The Dinner Cooking Process: As these meals are vacuum sealed and frozen, you will need to take your chosen meal out and put it in your fridge to defrost slowly. Doing this the night before also keeps your fridge chilled throughout the following day. Timing is everything! So, 30 minutes before serving, bring a big pot of water to the boil, turn off the burner (you must do this) and place the dinner, still in its bag, in the now hot water. Leave it to heat up, grab a drink, enjoy the sunset, occasionally check on it, and massage it a bit. For more oversized dinner bags, you may need to heat the water again and repeat the process, so grab another drink.
Hot tip: When finished, we use the pot of water, which is still warm and clean, to either do the dishes or shower, saving energy and time.
Catch and cook
Catching and cooking a meal is as good as it gets, like buying fresh plums with a blueish hue straight from the farmers’ market. Can it get any better than landing a fish mid-afternoon to bake in foil over the coals? Add some ginger, garlic, and soy, then serve on a bed of sticky rice with green beans for a delicious seafood dinner. This way, we can use few ingredients and let those fresh fish flavors dominate the dish.
Fresh is best, but is it?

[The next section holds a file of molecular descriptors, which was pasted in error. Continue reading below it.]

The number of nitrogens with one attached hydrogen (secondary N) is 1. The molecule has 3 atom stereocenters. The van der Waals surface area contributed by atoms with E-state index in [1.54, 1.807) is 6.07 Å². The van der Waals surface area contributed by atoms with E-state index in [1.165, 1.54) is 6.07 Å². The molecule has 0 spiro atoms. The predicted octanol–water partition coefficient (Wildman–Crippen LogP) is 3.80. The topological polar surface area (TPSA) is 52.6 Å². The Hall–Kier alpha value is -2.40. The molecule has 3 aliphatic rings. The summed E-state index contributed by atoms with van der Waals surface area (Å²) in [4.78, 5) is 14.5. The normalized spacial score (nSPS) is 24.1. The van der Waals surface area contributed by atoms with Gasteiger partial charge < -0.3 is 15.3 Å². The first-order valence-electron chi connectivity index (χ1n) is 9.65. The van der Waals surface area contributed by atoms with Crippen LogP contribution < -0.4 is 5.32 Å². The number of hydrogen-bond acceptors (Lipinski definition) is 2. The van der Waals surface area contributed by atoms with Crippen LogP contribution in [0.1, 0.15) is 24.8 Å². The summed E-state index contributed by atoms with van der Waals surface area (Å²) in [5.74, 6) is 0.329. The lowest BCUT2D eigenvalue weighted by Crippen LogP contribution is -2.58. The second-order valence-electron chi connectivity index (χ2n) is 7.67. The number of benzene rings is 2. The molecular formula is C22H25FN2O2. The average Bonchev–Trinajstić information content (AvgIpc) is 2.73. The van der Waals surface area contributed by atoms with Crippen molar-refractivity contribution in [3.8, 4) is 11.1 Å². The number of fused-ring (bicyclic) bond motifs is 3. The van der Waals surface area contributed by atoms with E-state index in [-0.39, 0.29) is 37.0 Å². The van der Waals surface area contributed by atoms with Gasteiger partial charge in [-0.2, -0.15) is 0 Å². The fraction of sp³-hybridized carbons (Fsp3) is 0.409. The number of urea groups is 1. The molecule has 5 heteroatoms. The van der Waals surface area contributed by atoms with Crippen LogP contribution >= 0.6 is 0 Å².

When adding fresh ingredients to your meal plan, make sure you understand how long they last, i.e. mushrooms will be slimy after five days, and beans start to get brown spots after four days. Fresh vegetables and fruit also take up your precious fridge space, so use it for something more epic, like a big juicy steak! We tend to take vegetables that last longer and pack them the furthest away from the fridge evaporator, so there is less chance of freezing them.
Snacks and coffee
We break snacks down into two categories. What we can eat while driving, in-car snacking and what we eat while camped, camp snacks.
In-Car Snacking: For us, carrot and celery sticks with a tub of hummus are the norm, served by the co-pilot, of course. There are apples, bananas slung in a bag mesh between the two front seats, kind of like our fruit bowl while travelling. However, fresh fruit is no good for bumpy roads as it will bruise and spoil quickly. If you are packing bananas, they produce ethene which will cause other fruits to ripen quicker.
Camp Snacks: Around camp, we bring out the big guns! Soft cheeses, chips, dips and crackers, and for the win, homemade Italian sausage we make with cousin Tony each June. We also take either homemade sausage rolls or pinwheels for the kids.
Coffee: We've used so many different coffee making devices over the years, and we keep going back to the trusty AeroPress. Fresh coffee grounds are used every morning and for roadside stops when we stretch our legs, go to the toilet, and get a road train to blast the horn for the kids.
*Hot tip: Use a meat thermometer to monitor the water temperature to 80ºC. If your water is boiling, you'll burn your precious brown grounds.